FRIDAY, March 21, 2014 (HealthDay News) -- Implementation of a rigorous process can improve transitions of care, according to an article published March 10 in Medical Economics.

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Phenylephrine + Acetaminophen Ups Plasma Phenylephrine

FRIDAY, March 21, 2014 (HealthDay News) -- The combination of phenylephrine and acetaminophen results in a pharmacokinetic interaction triggering increased plasma phenylephrine levels, according to a letter to the editor published in the March 20 issue of the New England Journal of Medicine.

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CDC: Tuberculosis in the United States Hits Record Low

THURSDAY, March 20, 2014 (HealthDay News) -- Rates of tuberculosis in the United States are falling, with cases at a historic low, health officials from the U.S. Centers for Disease Control and Prevention reported Thursday, noting that improved screening of immigrants has helped reduce incidence.

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Resolved Childhood Glomerular Disease Linked to HTN Risk

THURSDAY, March 20, 2014 (HealthDay News) -- Resolved childhood glomerular disease is associated with increased subsequent risk of hypertension, according to a research letter published in the March 19 issue of the Journal of the American Medical Association.

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Review: Tamiflu Saved Lives During Swine Flu Pandemic

WEDNESDAY, March 19, 2014 (HealthDay News) -- The antiviral drug Tamiflu (oseltamivir) reduced the risk of death by 25 percent among adults hospitalized during the 2009 H1N1 swine flu pandemic, according to a review published online March 19 in The Lancet Respiratory Medicine. In addition, antiviral treatment within 48 hours of developing flu symptoms halved the risk of death compared with starting treatment later or receiving no treatment.

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Lower HPV Uptake for Women Attending Sexual Health Services

WEDNESDAY, March 19, 2014 (HealthDay News) -- For young women attending sexual health services in England, human papillomavirus (HPV) vaccination uptake and completion rates are lower than national data, with an overall completion rate of 47 percent, according to a study published online March 17 in Sexually Transmitted Infections.

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Same Meningitis Strain Behind Drexel, Princeton Outbreaks: CDC

TUESDAY, March 18, 2014 (HealthDay News) -- The strain of bacterial meningitis that killed a Drexel University student earlier this month is the same strain behind a Princeton University outbreak last year, federal health officials said Tuesday. This suggests that the outbreak strain might still be present in the Princeton community and that the situation requires close monitoring, according to the U.S. Centers for Disease Control and Prevention.

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Infant Feeding Behaviors Vary by Race and Ethnicity

TUESDAY, March 18, 2014 (HealthDay News) -- Feeding and activity behaviors of parents caring for infants differ by race and ethnicity, according to research published online March 17 in Pediatrics.

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Penicillin 'Allergy' Complicates Inpatient Care

TUESDAY, March 18, 2014 (HealthDay News) -- Patients with a history of penicillin "allergy," even though that may be inaccurate, spend more time in the hospital and have a greater risk of acquiring antibiotic-associated infections, according to research published in the Journal of Allergy and Clinical Immunology.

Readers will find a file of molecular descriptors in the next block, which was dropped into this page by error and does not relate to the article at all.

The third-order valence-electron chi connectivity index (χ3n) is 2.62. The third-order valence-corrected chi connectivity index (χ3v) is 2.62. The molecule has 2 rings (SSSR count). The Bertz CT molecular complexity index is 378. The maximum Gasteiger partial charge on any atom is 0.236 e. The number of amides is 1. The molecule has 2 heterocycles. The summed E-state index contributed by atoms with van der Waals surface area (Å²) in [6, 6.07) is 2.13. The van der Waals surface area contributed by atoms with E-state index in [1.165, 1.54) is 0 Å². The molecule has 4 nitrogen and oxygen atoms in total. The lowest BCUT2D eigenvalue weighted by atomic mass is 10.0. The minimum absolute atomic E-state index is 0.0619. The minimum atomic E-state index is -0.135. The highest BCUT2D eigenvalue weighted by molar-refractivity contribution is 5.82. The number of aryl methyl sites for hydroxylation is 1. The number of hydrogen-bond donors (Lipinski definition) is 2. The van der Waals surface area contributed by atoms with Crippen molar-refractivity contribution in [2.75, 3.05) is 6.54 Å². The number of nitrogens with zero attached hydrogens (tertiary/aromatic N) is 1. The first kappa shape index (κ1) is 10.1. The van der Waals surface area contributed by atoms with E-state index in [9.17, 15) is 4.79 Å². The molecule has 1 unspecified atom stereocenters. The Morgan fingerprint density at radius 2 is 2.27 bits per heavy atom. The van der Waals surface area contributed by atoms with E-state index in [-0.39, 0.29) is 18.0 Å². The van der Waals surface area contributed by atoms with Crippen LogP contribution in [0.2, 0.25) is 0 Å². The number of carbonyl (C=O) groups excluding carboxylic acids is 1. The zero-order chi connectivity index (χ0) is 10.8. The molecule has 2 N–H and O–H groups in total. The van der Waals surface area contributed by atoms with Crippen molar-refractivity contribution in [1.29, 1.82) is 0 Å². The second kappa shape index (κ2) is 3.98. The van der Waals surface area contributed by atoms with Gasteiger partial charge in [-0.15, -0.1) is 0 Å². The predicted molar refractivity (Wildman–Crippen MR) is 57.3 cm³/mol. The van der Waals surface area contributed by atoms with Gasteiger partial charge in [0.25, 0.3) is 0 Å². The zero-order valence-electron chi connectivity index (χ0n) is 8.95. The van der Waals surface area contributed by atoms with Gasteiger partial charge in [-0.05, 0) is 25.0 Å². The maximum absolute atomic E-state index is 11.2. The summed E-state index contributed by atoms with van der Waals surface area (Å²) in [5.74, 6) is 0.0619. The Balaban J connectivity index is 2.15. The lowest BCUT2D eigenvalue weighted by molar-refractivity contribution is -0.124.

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For Girls, Obesity at Age 11 Impairs Academic Attainment

TUESDAY, March 18, 2014 (HealthDay News) -- For girls, obesity at age 11 years has a negative effect on academic attainment, according to a study published online March 11 in the International Journal of Obesity.

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Riding With Impaired Driver Ups Teen Risk of Driving Impaired

TUESDAY, March 18, 2014 (HealthDay News) -- Teenagers exposed to alcohol/drug impaired driving (riding while impaired [RWI]) have an increased likelihood of driving while alcohol/drug impaired (DWI) themselves, according to a study published online March 17 in Pediatrics.

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Rx Expenditures Expected to Rise in 2014

MONDAY, March 17, 2014 (HealthDay News) -- Drug costs are projected to rise 3 to 5 percent across all care settings in 2014, according to a study published in the March 15 issue of the American Journal of Health-System Pharmacy.

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Insurers Must Offer Same-Sex Couples Spousal Benefits

MONDAY, March 17, 2014 (HealthDay News) -- Health plans that offer benefits for heterosexual couples must do the same for same-sex married couples, the Obama administration says.

Other Health Highlights: March 17, 2014

Most Influenza Infections Seem to Be Asymptomatic

MONDAY, March 17, 2014 (HealthDay News) -- For individuals infected with influenza, most cases are asymptomatic, and a minority of those with confirmed disease have medically attended illness, according to a study published online March 17 in The Lancet Respiratory Medicine.

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NATA: Recommendations Issued for Sport Concussion Management

MONDAY, March 17, 2014 (HealthDay News) -- Recommendations have been developed for management of sport-related concussion. The recommendations have been published online March 7 in the Journal of Athletic Training as a National Athletic Trainers' Association Position Statement.

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Pediatric Hospitalizations for Depression Are Costly, Common

MONDAY, March 17, 2014 (HealthDay News) -- Among inpatient diagnoses for child mental health, depression is one of the most frequent and costly reasons for pediatric hospitalizations, according to research published online March 17 in Pediatrics.